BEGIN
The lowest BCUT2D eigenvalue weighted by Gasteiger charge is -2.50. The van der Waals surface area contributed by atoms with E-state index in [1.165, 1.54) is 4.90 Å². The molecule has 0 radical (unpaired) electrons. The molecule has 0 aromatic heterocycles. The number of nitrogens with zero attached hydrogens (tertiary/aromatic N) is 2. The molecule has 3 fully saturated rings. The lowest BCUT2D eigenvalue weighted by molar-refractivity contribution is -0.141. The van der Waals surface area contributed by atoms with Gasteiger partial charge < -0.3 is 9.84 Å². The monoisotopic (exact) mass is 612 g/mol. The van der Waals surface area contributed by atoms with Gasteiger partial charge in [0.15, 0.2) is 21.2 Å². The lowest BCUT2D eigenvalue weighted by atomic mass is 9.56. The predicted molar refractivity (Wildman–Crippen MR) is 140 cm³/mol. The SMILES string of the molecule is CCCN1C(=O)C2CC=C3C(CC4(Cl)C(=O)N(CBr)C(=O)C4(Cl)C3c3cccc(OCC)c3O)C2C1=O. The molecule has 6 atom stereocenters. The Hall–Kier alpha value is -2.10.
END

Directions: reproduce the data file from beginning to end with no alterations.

The lowest BCUT2D eigenvalue weighted by Gasteiger charge is -2.50. The van der Waals surface area contributed by atoms with E-state index in [1.165, 1.54) is 4.90 Å². The molecule has 0 radical (unpaired) electrons. The molecule has 0 aromatic heterocycles. The number of nitrogens with zero attached hydrogens (tertiary/aromatic N) is 2. The molecule has 3 fully saturated rings. The lowest BCUT2D eigenvalue weighted by molar-refractivity contribution is -0.141. The van der Waals surface area contributed by atoms with Gasteiger partial charge < -0.3 is 9.84 Å². The monoisotopic (exact) mass is 612 g/mol. The van der Waals surface area contributed by atoms with Gasteiger partial charge in [0.15, 0.2) is 21.2 Å². The lowest BCUT2D eigenvalue weighted by atomic mass is 9.56. The predicted molar refractivity (Wildman–Crippen MR) is 140 cm³/mol. The SMILES string of the molecule is CCCN1C(=O)C2CC=C3C(CC4(Cl)C(=O)N(CBr)C(=O)C4(Cl)C3c3cccc(OCC)c3O)C2C1=O. The molecule has 6 atom stereocenters. The Hall–Kier alpha value is -2.10.